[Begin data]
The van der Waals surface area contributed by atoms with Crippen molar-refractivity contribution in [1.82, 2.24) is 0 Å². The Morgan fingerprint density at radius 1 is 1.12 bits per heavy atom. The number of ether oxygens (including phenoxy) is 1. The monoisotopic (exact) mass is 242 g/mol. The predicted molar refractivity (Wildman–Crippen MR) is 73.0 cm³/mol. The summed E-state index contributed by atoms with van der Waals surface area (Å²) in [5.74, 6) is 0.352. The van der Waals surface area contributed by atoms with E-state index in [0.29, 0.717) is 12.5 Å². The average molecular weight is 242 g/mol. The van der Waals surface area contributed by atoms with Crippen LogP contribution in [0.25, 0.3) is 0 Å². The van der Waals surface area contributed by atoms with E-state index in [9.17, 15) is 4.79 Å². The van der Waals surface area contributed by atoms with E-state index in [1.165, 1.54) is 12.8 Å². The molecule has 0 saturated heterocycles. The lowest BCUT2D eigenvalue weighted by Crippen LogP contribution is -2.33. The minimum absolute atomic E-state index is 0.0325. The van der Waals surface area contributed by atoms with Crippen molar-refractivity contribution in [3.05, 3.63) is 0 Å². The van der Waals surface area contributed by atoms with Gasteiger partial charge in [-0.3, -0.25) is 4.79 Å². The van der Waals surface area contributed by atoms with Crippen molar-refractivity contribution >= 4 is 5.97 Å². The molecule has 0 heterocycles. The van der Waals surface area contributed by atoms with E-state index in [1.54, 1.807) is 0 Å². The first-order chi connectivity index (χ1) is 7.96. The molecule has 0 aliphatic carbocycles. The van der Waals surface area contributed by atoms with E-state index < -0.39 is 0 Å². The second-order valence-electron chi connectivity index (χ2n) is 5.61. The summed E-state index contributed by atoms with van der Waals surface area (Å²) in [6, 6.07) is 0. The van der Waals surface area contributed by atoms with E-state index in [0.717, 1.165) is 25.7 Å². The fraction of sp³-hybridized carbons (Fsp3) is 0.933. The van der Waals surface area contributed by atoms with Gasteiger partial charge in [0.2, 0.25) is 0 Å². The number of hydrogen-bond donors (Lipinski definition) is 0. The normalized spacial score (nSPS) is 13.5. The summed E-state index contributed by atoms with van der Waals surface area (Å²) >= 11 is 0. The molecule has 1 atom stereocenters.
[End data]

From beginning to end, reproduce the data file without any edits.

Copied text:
The van der Waals surface area contributed by atoms with Crippen molar-refractivity contribution in [1.82, 2.24) is 0 Å². The Morgan fingerprint density at radius 1 is 1.12 bits per heavy atom. The number of ether oxygens (including phenoxy) is 1. The monoisotopic (exact) mass is 242 g/mol. The predicted molar refractivity (Wildman–Crippen MR) is 73.0 cm³/mol. The summed E-state index contributed by atoms with van der Waals surface area (Å²) in [5.74, 6) is 0.352. The van der Waals surface area contributed by atoms with E-state index in [0.29, 0.717) is 12.5 Å². The average molecular weight is 242 g/mol. The van der Waals surface area contributed by atoms with Crippen LogP contribution in [0.25, 0.3) is 0 Å². The van der Waals surface area contributed by atoms with E-state index in [9.17, 15) is 4.79 Å². The van der Waals surface area contributed by atoms with E-state index in [1.165, 1.54) is 12.8 Å². The molecule has 0 saturated heterocycles. The lowest BCUT2D eigenvalue weighted by Crippen LogP contribution is -2.33. The minimum absolute atomic E-state index is 0.0325. The van der Waals surface area contributed by atoms with Crippen molar-refractivity contribution in [3.05, 3.63) is 0 Å². The van der Waals surface area contributed by atoms with Gasteiger partial charge in [-0.3, -0.25) is 4.79 Å². The van der Waals surface area contributed by atoms with Crippen molar-refractivity contribution >= 4 is 5.97 Å². The molecule has 0 heterocycles. The van der Waals surface area contributed by atoms with E-state index in [1.54, 1.807) is 0 Å². The first-order chi connectivity index (χ1) is 7.96. The molecule has 0 aliphatic carbocycles. The van der Waals surface area contributed by atoms with E-state index < -0.39 is 0 Å². The second-order valence-electron chi connectivity index (χ2n) is 5.61. The summed E-state index contributed by atoms with van der Waals surface area (Å²) in [6, 6.07) is 0. The van der Waals surface area contributed by atoms with E-state index in [0.717, 1.165) is 25.7 Å². The fraction of sp³-hybridized carbons (Fsp3) is 0.933. The van der Waals surface area contributed by atoms with Gasteiger partial charge in [0.2, 0.25) is 0 Å². The number of hydrogen-bond donors (Lipinski definition) is 0. The normalized spacial score (nSPS) is 13.5. The summed E-state index contributed by atoms with van der Waals surface area (Å²) >= 11 is 0. The molecule has 1 atom stereocenters.